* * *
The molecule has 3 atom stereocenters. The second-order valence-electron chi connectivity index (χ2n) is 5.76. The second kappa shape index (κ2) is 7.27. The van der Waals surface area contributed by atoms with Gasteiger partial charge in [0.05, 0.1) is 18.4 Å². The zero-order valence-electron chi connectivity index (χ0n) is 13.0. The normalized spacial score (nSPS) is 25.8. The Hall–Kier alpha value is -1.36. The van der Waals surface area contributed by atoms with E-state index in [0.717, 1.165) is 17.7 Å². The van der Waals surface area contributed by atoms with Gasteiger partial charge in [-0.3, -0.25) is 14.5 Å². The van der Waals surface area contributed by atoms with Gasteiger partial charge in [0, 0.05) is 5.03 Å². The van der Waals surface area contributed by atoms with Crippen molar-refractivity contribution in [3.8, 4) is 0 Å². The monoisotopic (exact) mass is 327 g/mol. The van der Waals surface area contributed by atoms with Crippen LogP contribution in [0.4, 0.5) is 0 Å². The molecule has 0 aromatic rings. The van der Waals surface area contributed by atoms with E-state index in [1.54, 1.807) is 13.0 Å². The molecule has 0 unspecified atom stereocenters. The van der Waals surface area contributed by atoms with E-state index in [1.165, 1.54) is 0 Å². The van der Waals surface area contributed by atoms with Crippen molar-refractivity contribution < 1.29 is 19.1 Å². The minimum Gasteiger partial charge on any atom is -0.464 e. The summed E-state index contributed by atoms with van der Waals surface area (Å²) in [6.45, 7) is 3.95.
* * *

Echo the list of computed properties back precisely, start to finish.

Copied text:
The molecule has 3 atom stereocenters. The second-order valence-electron chi connectivity index (χ2n) is 5.76. The second kappa shape index (κ2) is 7.27. The van der Waals surface area contributed by atoms with Gasteiger partial charge in [0.05, 0.1) is 18.4 Å². The zero-order valence-electron chi connectivity index (χ0n) is 13.0. The normalized spacial score (nSPS) is 25.8. The Hall–Kier alpha value is -1.36. The van der Waals surface area contributed by atoms with E-state index in [0.717, 1.165) is 17.7 Å². The van der Waals surface area contributed by atoms with Gasteiger partial charge in [-0.3, -0.25) is 14.5 Å². The van der Waals surface area contributed by atoms with Gasteiger partial charge in [0, 0.05) is 5.03 Å². The van der Waals surface area contributed by atoms with Crippen molar-refractivity contribution in [3.8, 4) is 0 Å². The monoisotopic (exact) mass is 327 g/mol. The van der Waals surface area contributed by atoms with Crippen LogP contribution in [0.4, 0.5) is 0 Å². The molecule has 0 aromatic rings. The van der Waals surface area contributed by atoms with E-state index in [1.54, 1.807) is 13.0 Å². The molecule has 0 unspecified atom stereocenters. The van der Waals surface area contributed by atoms with E-state index in [1.165, 1.54) is 0 Å². The van der Waals surface area contributed by atoms with Crippen molar-refractivity contribution < 1.29 is 19.1 Å². The minimum Gasteiger partial charge on any atom is -0.464 e. The summed E-state index contributed by atoms with van der Waals surface area (Å²) in [6.45, 7) is 3.95.